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The Oakmonitor

Reading: Informative or an Escape

Grace Alatalo
The books that got me back into reading, and that I owe endless hours of high emotions to

If you’re like most people – especially a student who has been forced to read their entire career – it seems like a chore. The endless hours spent on a topic you care nothing about. Honestly, it kills the fire that sparked as a kid. The moment when you first discovered a book.

But there’re people out there who have the total opposite opinion. To them, having the ability to read is the best thing that could ever happen to a person. It’s an escape.

You may have heard a certain statement floating around, that the brain can’t tell the difference between real people and fictional characters. Well, it’s partly true. A study was conducted by Ohio State University centered around that very topic, and the results are shocking. 

A group of people, all fans of Game of Thrones, were brought in. Researchers at the university took each person in separately, and had them think about their real life friends as well as characters in the show. At the same time, their brains were being scanned.

Beforehand, the participants were asked to take a loneliness test, along with stating their favorite character. People who scored high on the loneliness test ended up having trouble recognizing certain boundaries between the real and fictional world. While the least lonely person easily saw the difference between the two.

This clearly shows how our brains can have trouble understanding relationships with fictional characters, especially in people that may not have those types of bonds in their everyday lives. Although the study did find that no matter the person’s standings on the loneliness meter, they all felt a deep connection to their favorite character.

“For some people, fiction is a chance to take on new identities, to see worlds through others’ eyes and return from those experiences changed,” Wagner (Dylan Wanger, co-author of the study and assistant professor of psychology at Ohio State) said. “What previous studies have found is that when people experience stories as if they were one of the characters, a connection is made with that character, and the character becomes intwined with the self. In our study, we see evidence of that in their brains.”


Grace’s Perspective

How does this even happen? We’re obviously real people, and fictional characters… aren’t. Going back to those people, the ones who see reading as a lifeline, their brains work differently. The attachment they form to the characters in stories might be just from a lack of relationships, but I think it goes deeper than that. Something happens when you open a good book, something I can’t quite explain. You’re literally transported into another world. When the high ends, returning to reality is almost as hard as saying goodbye to an old friend.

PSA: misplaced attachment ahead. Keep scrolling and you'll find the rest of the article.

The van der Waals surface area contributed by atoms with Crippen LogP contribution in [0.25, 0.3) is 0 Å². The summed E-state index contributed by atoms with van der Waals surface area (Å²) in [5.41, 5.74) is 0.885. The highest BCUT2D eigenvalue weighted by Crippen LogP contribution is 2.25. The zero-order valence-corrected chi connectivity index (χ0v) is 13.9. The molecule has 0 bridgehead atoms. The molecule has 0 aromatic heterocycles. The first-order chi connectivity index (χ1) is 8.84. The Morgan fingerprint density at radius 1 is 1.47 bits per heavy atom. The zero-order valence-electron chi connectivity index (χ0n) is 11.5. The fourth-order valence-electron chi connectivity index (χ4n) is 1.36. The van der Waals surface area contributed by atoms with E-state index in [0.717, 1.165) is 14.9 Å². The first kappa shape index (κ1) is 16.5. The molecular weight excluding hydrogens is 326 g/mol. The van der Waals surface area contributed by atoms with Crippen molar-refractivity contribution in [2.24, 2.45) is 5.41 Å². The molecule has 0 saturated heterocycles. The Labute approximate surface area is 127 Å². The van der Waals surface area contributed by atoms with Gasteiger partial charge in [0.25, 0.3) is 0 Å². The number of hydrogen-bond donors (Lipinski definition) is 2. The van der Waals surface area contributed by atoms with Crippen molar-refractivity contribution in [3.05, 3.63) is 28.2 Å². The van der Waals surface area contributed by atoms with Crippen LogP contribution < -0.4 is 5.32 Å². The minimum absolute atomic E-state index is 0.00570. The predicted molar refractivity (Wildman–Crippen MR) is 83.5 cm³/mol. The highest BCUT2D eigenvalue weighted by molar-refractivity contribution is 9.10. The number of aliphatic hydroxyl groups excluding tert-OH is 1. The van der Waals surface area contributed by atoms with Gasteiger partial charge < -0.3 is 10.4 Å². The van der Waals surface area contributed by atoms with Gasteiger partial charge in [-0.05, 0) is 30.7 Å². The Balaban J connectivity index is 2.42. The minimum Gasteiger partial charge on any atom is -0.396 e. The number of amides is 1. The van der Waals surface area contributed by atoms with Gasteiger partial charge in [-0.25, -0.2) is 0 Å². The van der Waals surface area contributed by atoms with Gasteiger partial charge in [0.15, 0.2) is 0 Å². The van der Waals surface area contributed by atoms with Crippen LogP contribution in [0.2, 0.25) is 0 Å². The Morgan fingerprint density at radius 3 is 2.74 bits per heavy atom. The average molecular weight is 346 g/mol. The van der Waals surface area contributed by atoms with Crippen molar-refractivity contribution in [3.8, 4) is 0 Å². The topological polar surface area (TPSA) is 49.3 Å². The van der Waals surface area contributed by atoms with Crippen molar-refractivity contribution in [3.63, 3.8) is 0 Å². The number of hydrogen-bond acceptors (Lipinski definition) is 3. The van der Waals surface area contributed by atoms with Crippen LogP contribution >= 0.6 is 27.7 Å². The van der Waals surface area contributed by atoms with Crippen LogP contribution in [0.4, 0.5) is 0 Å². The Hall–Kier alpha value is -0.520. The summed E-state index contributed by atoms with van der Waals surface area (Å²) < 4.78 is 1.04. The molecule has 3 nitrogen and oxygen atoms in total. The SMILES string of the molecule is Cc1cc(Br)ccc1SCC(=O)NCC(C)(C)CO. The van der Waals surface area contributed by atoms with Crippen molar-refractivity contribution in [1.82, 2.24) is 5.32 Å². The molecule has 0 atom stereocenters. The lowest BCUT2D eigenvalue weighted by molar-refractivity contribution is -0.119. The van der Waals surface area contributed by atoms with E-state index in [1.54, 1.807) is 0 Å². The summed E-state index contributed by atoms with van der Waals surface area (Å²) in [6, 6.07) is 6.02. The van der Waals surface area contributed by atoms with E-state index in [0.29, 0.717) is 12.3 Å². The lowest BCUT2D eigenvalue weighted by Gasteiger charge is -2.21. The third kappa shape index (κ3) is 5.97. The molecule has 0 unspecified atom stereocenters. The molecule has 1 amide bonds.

New research has shown that the more a person ‘gets into’ a book, or becomes a part of that world, the more likely they are to start thinking about themselves as the main character. I know that sounds cheesy, but this isn’t some Wattpad story. According to, “…the more immersed people tend to get into “becoming” a fictional character, the more they use the same part of the brain to think about the character as they do to think about themselves.” 

Basically, the more someone is reading and getting into their book, the more they begin to think of themselves as an actual part of the story. Which connects to why we feel such deep emotions when characters die. 

You might’ve experienced it yourself. The witty side character stumbling to the ground after the team wins a battle, a hand pressed to a hidden wound on their side, or even the main love interest suddenly being attacked and perishing from injuries, leaving their lover all alone. In those moments we really do tend to feel like a part of their world. You feel all the same emotions as the characters reacting to the death, sometimes even more so.

Once you find a book that works for you, the secret world it opens you up to makes you wonder why it took so long to find it. There’s nothing like feeling as though the characters are there for you, that they understand what you’re going through and want to help.

Reading is so special for so many people, and having the chance to experience it yourself is indescribable. You feel heard by the characters. You enter their world and never want to leave. You have a purpose.

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About the Contributor
Grace Alatalo, Reporter
Grace Alatalo is part of the Oakmont Class of 2027. This is her first year being a part of The Oakmonitor team. She was a member of the school’s girls’ JV soccer team in the fall, and is also a part of creative writing club. In her free time, she enjoys writing stories and reading, as well as spending time with her dog. “My mother always used to say: The older you get, the better you get, unless you’re a banana.” —Rose (Betty White), The Golden Girls

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  • A

    Alanna KeeseDec 5, 2023 at 3:19 pm

    The cruel prince>>>

    • G

      Grace AlataloDec 6, 2023 at 10:52 am